The Dow Jones, Nasdaq 100 and S&P 500 pushed into record highs without much interruption this past week. This is despite a revision to China’s method in counting coronavirus cases, which resulted in an unexpected surge of roughly 15k reports. The markets also brushed off the Fed committing to reducing the size of term and overnight repo operations as the balance sheet swelled.
The pro-risk Australian Dollar and similarly-behaving New Zealand Dollar rose, with the latter helped by a neutral RBNZ rate decision. The British Pound shined as well, fueled by expectations of fiscal stimulus that undermined dovish BoE monetary policy bets. Sentiment-linked crude oil prices appeared to find a bottom as the anti-risk Japanese Yen traded sideways and the Euro sank.
We begin the new week with Wall Street offline for Presidents’ Day, lowering levels of liquidity in financial markets. Globally, low levels of inflation have kept most central banks in a persistent accommodative mode. That may diminish the impact of UK, Canadian, Japanese and Eurozone CPI data on the GBP, CAD, JPY and EUR respectively over the next 5 trading days.
The FOMC meeting minutes will be of a particular focus, with policymakers tending to maintain neutral views on interest rates. That contrasts starkly with the markets dovish expectations which may be disappointed, risking a sour mood on Wall Street which may benefit the Yen and US Dollar. Other event risk includes the Iranian legislative election, EU budget talks and ZEW surveys.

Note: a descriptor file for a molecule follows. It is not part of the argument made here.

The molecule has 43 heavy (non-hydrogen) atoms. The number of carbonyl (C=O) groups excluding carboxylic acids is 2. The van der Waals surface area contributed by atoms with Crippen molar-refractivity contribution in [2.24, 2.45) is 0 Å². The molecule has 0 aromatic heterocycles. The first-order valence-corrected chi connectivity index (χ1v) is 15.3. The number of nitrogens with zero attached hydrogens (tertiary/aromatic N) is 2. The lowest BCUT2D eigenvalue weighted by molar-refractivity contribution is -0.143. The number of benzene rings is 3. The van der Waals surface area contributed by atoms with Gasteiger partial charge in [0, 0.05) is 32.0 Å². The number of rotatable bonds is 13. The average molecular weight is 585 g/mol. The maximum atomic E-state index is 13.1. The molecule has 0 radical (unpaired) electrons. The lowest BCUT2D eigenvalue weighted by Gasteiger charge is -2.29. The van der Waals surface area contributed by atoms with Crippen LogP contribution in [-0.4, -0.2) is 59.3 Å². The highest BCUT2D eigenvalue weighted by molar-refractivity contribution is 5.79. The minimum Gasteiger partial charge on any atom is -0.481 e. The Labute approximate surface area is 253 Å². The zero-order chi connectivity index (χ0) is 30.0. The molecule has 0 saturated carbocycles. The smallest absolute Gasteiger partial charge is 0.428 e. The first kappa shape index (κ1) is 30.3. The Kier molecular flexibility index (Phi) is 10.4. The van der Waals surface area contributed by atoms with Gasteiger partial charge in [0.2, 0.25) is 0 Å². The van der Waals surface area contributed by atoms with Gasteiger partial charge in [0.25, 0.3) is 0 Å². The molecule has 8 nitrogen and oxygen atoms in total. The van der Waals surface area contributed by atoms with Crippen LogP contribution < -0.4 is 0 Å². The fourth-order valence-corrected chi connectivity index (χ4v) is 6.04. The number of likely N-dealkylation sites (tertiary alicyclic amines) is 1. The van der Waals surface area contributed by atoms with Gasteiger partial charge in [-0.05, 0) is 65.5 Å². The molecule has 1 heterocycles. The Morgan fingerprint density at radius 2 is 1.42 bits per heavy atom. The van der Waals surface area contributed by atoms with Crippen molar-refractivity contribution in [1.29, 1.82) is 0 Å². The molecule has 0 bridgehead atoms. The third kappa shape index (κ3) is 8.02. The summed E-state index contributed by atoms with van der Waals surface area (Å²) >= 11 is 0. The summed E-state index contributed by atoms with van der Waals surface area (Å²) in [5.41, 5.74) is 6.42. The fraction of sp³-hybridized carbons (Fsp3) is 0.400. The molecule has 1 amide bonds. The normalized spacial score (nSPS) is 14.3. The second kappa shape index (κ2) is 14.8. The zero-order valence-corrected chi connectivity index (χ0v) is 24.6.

The US Dollar may rise if the FOMC minutes cool 2020 rate cut bets and may be amplified by demand for liquidity amid the spread and impact of the coronavirus and Iran election.
The Australian Dollar will move with coronavirus headlines but a couple of domestic data points may offer a little respite.
The Mexican Peso reinforces its carry trade value despite Banxico cutting rates by 25 basis points.
The price of gold has remained in check for the past couple of weeks and is looking to break a narrowing technical pattern, fueled by growing fears that the coronavirus is still spreading.
The week ahead will see the release of the Fed’s January meeting minutes which could offer insight on the central bank’s willingness to cut rates and expand the balance sheet – two crucial tailwinds
The Relative Strength Index (RSI) undermines the recent rebound in GBP/USD as the indicator continues to track the bearish trend carried over from December.
Gold prices have coiled up between trend-defining technical barriers, hinting that a pivotal breakout establishing lasting direction is brewing ahead.
The US Dollar rolled over from resistance versus the Canadian Dollar; looks like a bit more weakness ahead at the least.
It was a tough week for the single currency as Euro sellers ran amok. But, retail traders appear to be trying to pick a low – keeping the door open for further losses.